This is a lovely show. Clow and Benton (in the Bing Crosby and Danny Kaye parts), Trista Moldovan and Kaitlyn Davidson (as Betty and Judy Haynes, the sister act who become romantically involved with Bob and Phil) sing appealingly and hoof expertly. And they’re supported by a fine ensemble that appears in force during the “Snow” number on the train to Vermont – amusingly staged, on one of Anna Louizos’s many attractive small set pieces, so that more and more travelers make their way into the train car on every verse and you start to think of the stateroom scene in the Marx Brothers’ A Night at the Opera. Skinner has built some full-scale dance numbers around this ensemble, notably “Blue Skies” at the end of act one, “I Love a Piano” at the beginning of act two, and “I’ve Got My Love to Keep Me Warm” – a winter wonderland finale (featuring more of Carrie Robbins’ charming period outfits), reserved for the curtain call. None of these three songs comes from the White Christmas movie: “Blue Skies” made its first appearance in an obscure 1926 show called Betsy (where, oddly, it was the only tune not written by Rodgers & Hart); “I Love a Piano” hails from one of Berlin’s first Broadway musicals, Stop! Look! Listen!; and Dick Powell was the first to croon “I’ve Got My Love to Keep Me Warm,” in the winning 1937 movie On the Avenue. There are other interpolations, too, and except for the overzealous Al Jolson specialty “Let Me Sing and I’m Happy” (from the film Mammy), all of them are welcome. They include “Love and the Weather” (first recorded by Kate Smith), “Happy Holiday” from Holiday Inn, and “Falling Out of Love Can Be Fun” from Miss Liberty, which has been gloriously reimagined as a close-harmony trio for the Haynes sisters and Martha, the concierge of the hotel (and the general’s crypto-love match). (Pamela Myers, whom Sondheim aficionados will recall as the brass-lunged alto who sang “Another Hundred People” in the original Broadway cast of Company, is now playing Martha.)

For me, the highlight of the movie has always been Rosemary Clooney, as Betty, applying her affecting dark-chocolate voice on the knockout torch ballad “Love, You Didn’t Do Right by Me,” with its clever lyric:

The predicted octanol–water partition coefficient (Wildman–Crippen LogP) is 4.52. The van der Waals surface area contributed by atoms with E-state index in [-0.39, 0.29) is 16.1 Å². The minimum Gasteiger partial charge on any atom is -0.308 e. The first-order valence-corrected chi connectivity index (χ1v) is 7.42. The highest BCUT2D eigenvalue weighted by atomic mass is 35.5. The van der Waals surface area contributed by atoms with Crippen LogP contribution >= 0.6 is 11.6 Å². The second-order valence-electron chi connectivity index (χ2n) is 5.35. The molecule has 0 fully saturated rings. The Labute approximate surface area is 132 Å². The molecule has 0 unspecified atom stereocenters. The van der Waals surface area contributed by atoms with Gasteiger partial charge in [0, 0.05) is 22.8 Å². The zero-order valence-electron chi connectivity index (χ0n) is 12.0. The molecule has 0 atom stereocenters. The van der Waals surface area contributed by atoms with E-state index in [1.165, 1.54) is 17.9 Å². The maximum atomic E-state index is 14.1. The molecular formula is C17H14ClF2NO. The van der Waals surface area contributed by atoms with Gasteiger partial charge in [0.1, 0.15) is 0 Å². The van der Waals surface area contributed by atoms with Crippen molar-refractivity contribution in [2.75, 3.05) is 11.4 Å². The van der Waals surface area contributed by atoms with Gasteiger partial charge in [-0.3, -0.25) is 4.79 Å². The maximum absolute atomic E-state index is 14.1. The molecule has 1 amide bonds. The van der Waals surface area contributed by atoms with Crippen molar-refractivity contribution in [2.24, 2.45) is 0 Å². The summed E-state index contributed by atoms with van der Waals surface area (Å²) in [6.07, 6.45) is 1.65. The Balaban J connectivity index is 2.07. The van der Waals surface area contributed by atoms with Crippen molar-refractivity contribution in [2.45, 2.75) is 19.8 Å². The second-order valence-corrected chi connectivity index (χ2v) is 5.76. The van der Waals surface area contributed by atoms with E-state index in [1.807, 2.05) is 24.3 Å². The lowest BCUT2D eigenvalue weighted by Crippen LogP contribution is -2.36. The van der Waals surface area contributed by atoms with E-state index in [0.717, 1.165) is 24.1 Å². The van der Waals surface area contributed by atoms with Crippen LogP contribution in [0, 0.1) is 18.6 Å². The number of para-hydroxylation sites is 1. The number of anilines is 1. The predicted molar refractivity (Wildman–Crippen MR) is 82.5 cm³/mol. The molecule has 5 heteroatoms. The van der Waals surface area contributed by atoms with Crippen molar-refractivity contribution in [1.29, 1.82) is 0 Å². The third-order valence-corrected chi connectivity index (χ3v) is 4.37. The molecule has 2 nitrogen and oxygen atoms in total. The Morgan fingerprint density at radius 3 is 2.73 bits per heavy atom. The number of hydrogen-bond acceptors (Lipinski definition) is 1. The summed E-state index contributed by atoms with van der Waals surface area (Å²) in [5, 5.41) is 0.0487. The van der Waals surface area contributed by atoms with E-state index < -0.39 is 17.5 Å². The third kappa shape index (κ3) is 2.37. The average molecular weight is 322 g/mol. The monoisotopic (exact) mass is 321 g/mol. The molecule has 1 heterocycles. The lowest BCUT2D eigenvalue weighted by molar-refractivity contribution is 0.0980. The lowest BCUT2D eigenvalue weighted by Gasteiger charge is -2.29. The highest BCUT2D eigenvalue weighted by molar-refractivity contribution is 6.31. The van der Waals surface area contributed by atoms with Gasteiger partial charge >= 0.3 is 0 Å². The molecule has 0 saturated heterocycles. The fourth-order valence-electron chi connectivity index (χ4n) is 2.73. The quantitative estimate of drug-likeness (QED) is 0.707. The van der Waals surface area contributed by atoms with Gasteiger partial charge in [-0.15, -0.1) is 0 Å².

My one love affair
Didn’t get anywhere
From the start
To send me a Joe
Who had winter and snow
In his heart
Wasn’t smart
(It’s the way Berlin uses the winter/snow motif from “Snow” and “White Christmas” for the opposite effect, to suggest a romantic freeze-out, that gets to me.) Moldovan is more than up to the challenge of standing in for the ineffable Clooney – plus she’s a better actress. It’s a backstage-musical number – Betty sings it at a Manhattan nightclub – with a dramatic context: Betty has run away from Bob due to a misunderstanding, and he’s chased her down here. The stage version gives Bob an answering song, “How Deep Is the Ocean,” a Depression-era Berlin gem that might be the most haunting melody he ever concocted. As performed by Moldovan and Clow, this medley is, as intended, the emotional high point of the show.

When I saw White Christmas in 2005, my only complaint was that Bobbie and Skinner fell short of providing the dramatic finish the show merited. When the cast gathered on the stage of the barn on the inn property – the setting of Bob and Phil’s theatrical – to reprise the title song, I thought the back door should have swung open to reveal a snowy landscape. To my delight, that’s precisely what happens now, and Ken Billington’s lighting enshrines the Hollywood-soundstage image, an ideal ending to an evening that never once shortchanges its audience

– Steve Vineberg is Distinguished Professor of the Arts and Humanities at College of the Holy Cross in Worcester, Massachusetts, where he teaches theatre and film. He also writes for The Threepenny Review and is the author of three books: Method Actors: Three Generations of an American Acting StyleNo Surprises, Please: Movies in the Reagan Decade; and High Comedy in American Movie.